Anonymous Coward says:

for what good these senators are, they may just as well just sit back and let everyone of the rich and famous, regardless of whether that be a person or a company, do whatever the hell they like! these are people who are elected into positions to defend the Constitution and the people, not to be so friggin ridiculous as to let every new law be dissected until all that is left is the title! do something properly for goodness sake or just give the job up and let corporate America take over and rule everything!! after all, it’s damn near there already!!

Anonymous Coward says:

This government has sunk to new lows in all directions it seems. Under these guidelines for a law, Thomas Paine would not have qualified in distributing his pamphlets. He would not have been considered a journalist.

We have a serious problem in Washington that has started there and expanded through out government. The ability to ignore the laws of this nation as well as the oath of office and never have to worry about the repercussions of their actions. That is not Democracy. It is not what the citizens of this nation believe in.

Our government officials seem to get ever more bold with how they can trash the Constitution and get away with it. The question is how long will this last? When comes the last straw on the proverbial camel’s back?

Lurker Keith says:

1st Amendment to the Constitution of the USA

Congress shall make no law respecting an establishment of religion, or prohibiting the free exercise thereof; or abridging the freedom of speech, or of the press; or the right of the people peaceably to assemble, and to petition the Government for a redress of grievances.

Jake says:

“… given that it seems to involve them determining who is, and who is not, a journalist. That’s problematic on all sorts of levels.”

Look, if you want to have specific legal rights and responsibilities attached to the label of journalist then you must have a concrete legal definition of the act of journalism. There’s no point in having a shield law when who is and isn’t protected by it comes down to which side has the better lawyers; that’d be worse than no shield law at all.

Lurker Keith says:

Re: Re:

So, if I find a cop violating the Constitution, for example, record him w/ my cell phone & upload that video to the net for the world to see, I don’t qualify for 1st Amendment Free Press protections?

Free Press means w/o Government interference. The Government deciding who counts for protection sounds like interference to me.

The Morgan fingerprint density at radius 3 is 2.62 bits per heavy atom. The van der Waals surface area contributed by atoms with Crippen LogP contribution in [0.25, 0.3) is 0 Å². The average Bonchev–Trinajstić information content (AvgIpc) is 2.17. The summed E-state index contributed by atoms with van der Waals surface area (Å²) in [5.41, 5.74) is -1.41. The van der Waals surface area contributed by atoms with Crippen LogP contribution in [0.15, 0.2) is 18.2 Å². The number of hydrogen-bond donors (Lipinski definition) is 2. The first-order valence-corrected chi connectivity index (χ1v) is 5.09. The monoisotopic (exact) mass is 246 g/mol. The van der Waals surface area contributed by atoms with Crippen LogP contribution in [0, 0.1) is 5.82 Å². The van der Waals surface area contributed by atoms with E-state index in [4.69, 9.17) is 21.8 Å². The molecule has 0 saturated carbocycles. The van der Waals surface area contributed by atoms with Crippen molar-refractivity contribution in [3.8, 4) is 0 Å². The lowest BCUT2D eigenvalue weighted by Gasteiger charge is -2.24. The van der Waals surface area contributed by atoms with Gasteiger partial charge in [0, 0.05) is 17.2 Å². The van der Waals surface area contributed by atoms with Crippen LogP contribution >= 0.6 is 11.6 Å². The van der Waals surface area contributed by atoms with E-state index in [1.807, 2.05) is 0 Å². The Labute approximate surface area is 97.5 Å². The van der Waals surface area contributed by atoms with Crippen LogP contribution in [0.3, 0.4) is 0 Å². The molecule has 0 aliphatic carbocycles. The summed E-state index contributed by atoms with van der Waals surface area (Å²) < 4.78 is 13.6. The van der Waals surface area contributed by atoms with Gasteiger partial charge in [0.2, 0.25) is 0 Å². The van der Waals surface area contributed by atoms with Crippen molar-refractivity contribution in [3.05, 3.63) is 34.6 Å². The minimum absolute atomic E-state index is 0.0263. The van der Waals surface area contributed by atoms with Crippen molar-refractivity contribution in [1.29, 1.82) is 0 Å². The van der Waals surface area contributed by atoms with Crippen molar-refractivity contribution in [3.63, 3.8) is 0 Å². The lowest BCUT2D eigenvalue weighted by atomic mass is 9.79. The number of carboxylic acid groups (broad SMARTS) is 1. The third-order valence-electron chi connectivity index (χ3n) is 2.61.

Since anyone can come across something newsworthy first & post it for the public to see online, ANYONE can be a Journalists, so EVERYONE is covered by all portions of the First Amendment at all times. I’m pretty sure that’s what the Founders intended.

Lurker Keith says:

Re: Re: Re: Re:

My point was it’s still an abridgment of Free Press, which is a violation of the First Amendment, which makes this a First Amendment issue.

Let’s adjust my scenario. Instead of me recording the cop, let’s say a friend of mine did, & a neighbor (both at angles that couldn’t be used to identify them). Both were afraid to post the videos, but had me do it, because I understand we’re covered by the First Amendment. This Law could require me to tell the cops who don’t like accountability where my videos came from, aka reveal sources, during discovery while an appeal, which I couldn’t afford, on Constitutional grounds of our right to make & disseminate the recordings proceeds.

In the Age of the Internet, anyone can be part of the Press, so any Shield Law should account for that, rather than define “Journalist” narrowly.

Or, I don’t know, perhaps the Government could just follow the First Amendment like they’re supposed to, instead of trying to limit who it covers & when. Because from what I understand, that is what this Bill is for, to define who should be covered, not to protect anyone. We already have the First Amendment to protect Journalists.

David says:

Re: I thought there was already a media shield law...

Oh, that one’s too broad to heed. Obviously the founders were unaware of the danger of terrorism, being terrorists themselves according to modern standards.

The constitution is very nice, but for actual lawyering we need something more discriminate, or we would be applying the same rules to good and bad people.

Anonymous Coward says:

Re: Re: I thought there was already a media shield law...

Better idea. How about a law that protects against weasel wording by lawyers and government officials to twist the law into meaning something that it clearly doesn’t? “Congress shall make no law… abridging…” is pretty clear language.

vegetaman (profile) says:

*given that it seems to involve them determining who is, and who is not, a journalist*